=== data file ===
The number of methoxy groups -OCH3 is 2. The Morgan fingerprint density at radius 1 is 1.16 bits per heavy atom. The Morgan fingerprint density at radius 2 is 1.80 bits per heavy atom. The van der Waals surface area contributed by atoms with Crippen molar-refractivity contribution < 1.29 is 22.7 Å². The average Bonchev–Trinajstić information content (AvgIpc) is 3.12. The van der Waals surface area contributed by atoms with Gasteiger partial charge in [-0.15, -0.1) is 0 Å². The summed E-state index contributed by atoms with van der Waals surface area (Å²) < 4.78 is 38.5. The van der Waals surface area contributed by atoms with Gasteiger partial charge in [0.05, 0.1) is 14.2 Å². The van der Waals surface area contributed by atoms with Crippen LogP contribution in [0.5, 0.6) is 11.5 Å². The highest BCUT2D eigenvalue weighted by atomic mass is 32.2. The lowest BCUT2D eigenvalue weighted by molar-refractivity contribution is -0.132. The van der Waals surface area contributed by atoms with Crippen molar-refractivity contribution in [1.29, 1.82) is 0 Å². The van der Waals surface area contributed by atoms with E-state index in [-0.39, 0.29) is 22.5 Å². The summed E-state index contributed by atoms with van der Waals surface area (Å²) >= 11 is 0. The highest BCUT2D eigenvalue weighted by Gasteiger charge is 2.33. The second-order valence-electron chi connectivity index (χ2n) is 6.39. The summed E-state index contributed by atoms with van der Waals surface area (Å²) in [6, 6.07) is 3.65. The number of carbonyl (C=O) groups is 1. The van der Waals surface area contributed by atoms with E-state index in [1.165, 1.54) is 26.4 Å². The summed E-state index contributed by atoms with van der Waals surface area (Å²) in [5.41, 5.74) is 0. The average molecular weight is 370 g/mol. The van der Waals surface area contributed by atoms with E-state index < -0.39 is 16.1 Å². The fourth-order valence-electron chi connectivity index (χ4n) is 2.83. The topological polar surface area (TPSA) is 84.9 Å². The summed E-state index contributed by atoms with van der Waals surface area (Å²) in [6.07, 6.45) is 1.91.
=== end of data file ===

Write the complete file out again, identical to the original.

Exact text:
The number of methoxy groups -OCH3 is 2. The Morgan fingerprint density at radius 1 is 1.16 bits per heavy atom. The Morgan fingerprint density at radius 2 is 1.80 bits per heavy atom. The van der Waals surface area contributed by atoms with Crippen molar-refractivity contribution < 1.29 is 22.7 Å². The average Bonchev–Trinajstić information content (AvgIpc) is 3.12. The van der Waals surface area contributed by atoms with Gasteiger partial charge in [-0.15, -0.1) is 0 Å². The summed E-state index contributed by atoms with van der Waals surface area (Å²) < 4.78 is 38.5. The van der Waals surface area contributed by atoms with Gasteiger partial charge in [0.05, 0.1) is 14.2 Å². The van der Waals surface area contributed by atoms with Crippen LogP contribution in [0.5, 0.6) is 11.5 Å². The highest BCUT2D eigenvalue weighted by atomic mass is 32.2. The lowest BCUT2D eigenvalue weighted by molar-refractivity contribution is -0.132. The van der Waals surface area contributed by atoms with Crippen molar-refractivity contribution in [1.29, 1.82) is 0 Å². The van der Waals surface area contributed by atoms with E-state index in [-0.39, 0.29) is 22.5 Å². The summed E-state index contributed by atoms with van der Waals surface area (Å²) >= 11 is 0. The highest BCUT2D eigenvalue weighted by Gasteiger charge is 2.33. The second-order valence-electron chi connectivity index (χ2n) is 6.39. The summed E-state index contributed by atoms with van der Waals surface area (Å²) in [6, 6.07) is 3.65. The number of carbonyl (C=O) groups is 1. The van der Waals surface area contributed by atoms with E-state index in [1.165, 1.54) is 26.4 Å². The summed E-state index contributed by atoms with van der Waals surface area (Å²) in [5.41, 5.74) is 0. The average molecular weight is 370 g/mol. The van der Waals surface area contributed by atoms with E-state index < -0.39 is 16.1 Å². The fourth-order valence-electron chi connectivity index (χ4n) is 2.83. The topological polar surface area (TPSA) is 84.9 Å². The summed E-state index contributed by atoms with van der Waals surface area (Å²) in [6.07, 6.45) is 1.91.